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What's a Salmon Stream without Salmon?

by Mark Trahant, Columnist
Seattle Post-Intelligencer - December 12, 2004

What is a salmon stream? A simple question.

One answer, I suppose, is that if salmon swim or spawn in that stream, it's a salmon stream.

But the question is not easily answered because it's a test about our values. What do we as a society care more about, salmon or property rights? Will we favor a wild river or reshape the landscape when it suits us?

The federal government is proposing a set of values that changes the balance, tilting more toward electricity and enterprise over salmon and wild rivers.

The National Oceanic and Atmospheric Administration has determined that the eight large dams on the Columbia and Snake rivers are permanent. A biological opinion said: "It is clear that each of these dams already exists, and their existence is beyond the present discretion" of removal.

In other words: The value of cheap power is paramount, but we can pretend to have both power and fish with fewer consequences.

It's one thing to rule out dam removal if the government increases its salmon-recovery efforts in other areas. But instead, in a second action, the government proposed reducing the areas listed for specific habitat protection.

The government says it wants to focus on rivers where fish now thrive -- rather than on tributaries in which salmon have less chance of survival. That means a redefinition of up to 90 percent of the Northwest now considered critical habitat because the economic benefits are more important than the prospect of fish.

A smaller habitat-protection zone should make it easier for home builders, timber companies and farmers to triumph over fish. Those industries are hailing the decision as practical, a common-sense approach to development.

To be fair: The government (and a lot of fish advocates) says these new proposals are not much of a change. A letter by government officials tells Northwest residents that they remain committed to salmon recovery. They promise to use better technology, such as improved fish ladders, to make it all work.

"Every citizen in the Pacific Northwest has a stake in this work," says the letter by four federal administrators, Robert Lohn of NOAA Fisheries, William Grisoli of the Army Corps of Engineers, William McDonald of the Bureau of Reclamation and Stephen Wright of the Bonneville Power Administration.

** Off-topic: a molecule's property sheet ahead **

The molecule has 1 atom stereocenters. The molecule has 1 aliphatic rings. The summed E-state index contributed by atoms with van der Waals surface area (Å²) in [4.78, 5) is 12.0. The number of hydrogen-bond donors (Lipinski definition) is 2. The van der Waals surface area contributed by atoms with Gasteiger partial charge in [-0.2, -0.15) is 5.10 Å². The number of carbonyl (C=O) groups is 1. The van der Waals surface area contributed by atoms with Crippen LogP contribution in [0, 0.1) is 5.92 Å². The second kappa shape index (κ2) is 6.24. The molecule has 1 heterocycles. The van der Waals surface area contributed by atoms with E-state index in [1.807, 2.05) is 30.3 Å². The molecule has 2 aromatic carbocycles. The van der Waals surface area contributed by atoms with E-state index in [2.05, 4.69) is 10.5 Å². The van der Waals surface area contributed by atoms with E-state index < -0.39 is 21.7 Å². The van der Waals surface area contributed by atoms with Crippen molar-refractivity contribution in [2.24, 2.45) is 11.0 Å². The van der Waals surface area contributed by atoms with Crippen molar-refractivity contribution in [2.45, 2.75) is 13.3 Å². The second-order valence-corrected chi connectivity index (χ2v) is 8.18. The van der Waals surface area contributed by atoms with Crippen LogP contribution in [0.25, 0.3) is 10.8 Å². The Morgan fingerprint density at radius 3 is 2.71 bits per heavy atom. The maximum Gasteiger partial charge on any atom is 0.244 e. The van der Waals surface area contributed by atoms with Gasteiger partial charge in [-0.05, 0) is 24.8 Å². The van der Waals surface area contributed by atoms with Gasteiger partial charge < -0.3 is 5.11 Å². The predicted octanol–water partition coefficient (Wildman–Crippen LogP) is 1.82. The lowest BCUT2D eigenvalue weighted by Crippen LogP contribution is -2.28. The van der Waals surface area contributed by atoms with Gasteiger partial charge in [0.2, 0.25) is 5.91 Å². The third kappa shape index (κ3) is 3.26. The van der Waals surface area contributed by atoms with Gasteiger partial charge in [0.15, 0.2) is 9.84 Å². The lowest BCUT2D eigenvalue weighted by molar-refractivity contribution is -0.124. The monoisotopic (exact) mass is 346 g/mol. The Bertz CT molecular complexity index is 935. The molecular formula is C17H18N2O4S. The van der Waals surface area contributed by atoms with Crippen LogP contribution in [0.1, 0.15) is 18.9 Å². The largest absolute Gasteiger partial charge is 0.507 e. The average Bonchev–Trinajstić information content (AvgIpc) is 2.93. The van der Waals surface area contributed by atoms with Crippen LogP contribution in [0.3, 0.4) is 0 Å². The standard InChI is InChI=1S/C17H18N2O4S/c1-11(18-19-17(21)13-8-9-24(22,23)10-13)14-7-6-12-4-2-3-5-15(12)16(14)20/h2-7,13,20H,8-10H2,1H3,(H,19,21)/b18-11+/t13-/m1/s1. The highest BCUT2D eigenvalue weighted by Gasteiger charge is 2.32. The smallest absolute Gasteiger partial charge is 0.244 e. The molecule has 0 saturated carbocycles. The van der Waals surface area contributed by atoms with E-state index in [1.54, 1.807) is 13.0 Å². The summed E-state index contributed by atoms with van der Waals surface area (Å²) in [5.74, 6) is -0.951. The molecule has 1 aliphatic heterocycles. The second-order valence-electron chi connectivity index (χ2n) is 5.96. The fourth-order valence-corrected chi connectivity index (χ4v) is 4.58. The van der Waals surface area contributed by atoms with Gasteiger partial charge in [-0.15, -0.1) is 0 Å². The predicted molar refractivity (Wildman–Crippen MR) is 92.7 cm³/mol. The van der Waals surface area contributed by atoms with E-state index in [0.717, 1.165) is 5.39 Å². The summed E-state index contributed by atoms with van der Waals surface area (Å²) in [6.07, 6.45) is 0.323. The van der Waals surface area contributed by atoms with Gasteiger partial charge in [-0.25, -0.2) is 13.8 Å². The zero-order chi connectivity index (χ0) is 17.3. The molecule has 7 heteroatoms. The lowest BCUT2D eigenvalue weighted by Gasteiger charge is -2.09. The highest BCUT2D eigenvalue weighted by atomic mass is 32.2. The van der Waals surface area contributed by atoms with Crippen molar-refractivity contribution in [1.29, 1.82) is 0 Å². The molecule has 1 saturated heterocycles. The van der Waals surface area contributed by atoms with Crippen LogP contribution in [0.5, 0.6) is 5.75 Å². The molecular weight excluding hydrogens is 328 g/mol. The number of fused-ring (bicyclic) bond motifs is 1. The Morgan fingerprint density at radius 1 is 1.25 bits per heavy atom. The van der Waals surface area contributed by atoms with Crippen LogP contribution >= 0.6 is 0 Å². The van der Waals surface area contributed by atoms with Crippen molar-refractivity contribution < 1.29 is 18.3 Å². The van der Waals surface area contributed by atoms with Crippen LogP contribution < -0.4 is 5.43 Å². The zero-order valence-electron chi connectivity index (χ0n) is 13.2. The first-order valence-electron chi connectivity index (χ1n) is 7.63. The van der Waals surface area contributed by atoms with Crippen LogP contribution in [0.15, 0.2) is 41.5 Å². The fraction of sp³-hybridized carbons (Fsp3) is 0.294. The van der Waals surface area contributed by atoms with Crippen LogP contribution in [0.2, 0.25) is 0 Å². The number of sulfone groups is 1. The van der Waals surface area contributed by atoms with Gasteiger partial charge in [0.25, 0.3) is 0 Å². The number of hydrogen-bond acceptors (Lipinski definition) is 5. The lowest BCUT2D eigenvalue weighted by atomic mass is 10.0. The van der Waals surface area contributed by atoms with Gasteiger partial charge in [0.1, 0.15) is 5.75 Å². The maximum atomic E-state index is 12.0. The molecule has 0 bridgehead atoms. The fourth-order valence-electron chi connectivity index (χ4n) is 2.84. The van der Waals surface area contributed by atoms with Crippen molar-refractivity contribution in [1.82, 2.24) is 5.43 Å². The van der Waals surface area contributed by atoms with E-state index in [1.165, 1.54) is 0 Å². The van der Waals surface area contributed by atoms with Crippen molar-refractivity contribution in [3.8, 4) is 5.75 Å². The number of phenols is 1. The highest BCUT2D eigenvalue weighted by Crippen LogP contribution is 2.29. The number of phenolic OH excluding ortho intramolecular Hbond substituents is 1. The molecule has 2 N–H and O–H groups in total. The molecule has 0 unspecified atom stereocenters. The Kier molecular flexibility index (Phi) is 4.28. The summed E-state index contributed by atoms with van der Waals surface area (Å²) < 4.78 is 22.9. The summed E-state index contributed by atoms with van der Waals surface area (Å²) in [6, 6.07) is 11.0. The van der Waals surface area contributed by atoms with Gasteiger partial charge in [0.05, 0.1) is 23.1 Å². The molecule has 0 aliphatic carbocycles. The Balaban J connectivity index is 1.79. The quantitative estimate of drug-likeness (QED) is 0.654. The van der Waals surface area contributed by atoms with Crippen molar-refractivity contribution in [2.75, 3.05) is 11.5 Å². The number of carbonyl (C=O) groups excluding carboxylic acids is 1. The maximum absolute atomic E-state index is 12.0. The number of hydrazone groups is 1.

"Salmon are a cultural icon and provide important economic benefits to our region. The federal hydropower system provides approximately 40 percent of the region's electric power as well as flood control, irrigation, navigation and recreation. ... If we are to be successful, we must work together to support our twin goals of a healthy environment and a strong economy."

The Biological Opinion and Updated Proposed Action documents are awfully complicated. I am not sure anyone knows with precision what the new rules mean or how these rules will affect fish recovery.

The federal government spends a lot of money -- about $600 million a year -- and says it only wants to be more effective in the actual recovery of fish. The money represents a slight increase. NOAA says it's only "setting priorities" for fish recovery.

I hope the government is right. But I worry about this rebalancing.

When I read those documents, I get the sense that the velocity of salmon recovery has been officially slowed.

The details can be debated -- and should be -- but there seems to be little in resolution about the basic test of values. We all want salmon, but at what cost? What do we, as a region, give up?

I hope we don't lose momentum, because there has been progress in salmon recovery over the past couple of decades.

We've made culverts more fish-friendly, there are new weirs around dams and we see fish spawning even in urban streams.

What is a salmon stream? A new answer might be a stream where salmon once swam or spawned. Some tributaries could end up as "salmon" in name only.

Consider the proposed habitat-exclusion list in the Columbia River system, streams such as the Little White Salmon River or Salmon Creek. In giving up these streams, is this a determination that salmon recovery is too hard?

It won't be the first time the region has given up on salmon. Today you can pick up a travel brochure for Jackpot, Nev., near the Idaho state line. Read about how fun it will be to visit the casino and later take time off for great fishing.

"With the Salmon Falls Creek flowing just out of town, fishing is just from your doorstep," says a brochure. "Rainbow, brown and brook trout are found in most streams just a few miles in any direction, or you can drive 20 miles to the north and catch a record-size walleye from the Salmon Falls Reservoir in Idaho."

How nice. Salmon streams full of trout and walleye (record size, too). The one thing missing is salmon.

We should start printing another generation of brochures. We can use them to tell our children about a salmon creek and what was and could have been.

Mark Trahant is editor of the editorial page.
What's a Salmon Stream without Salmon?
Seattle Post-Intelligencer, December 12, 2004

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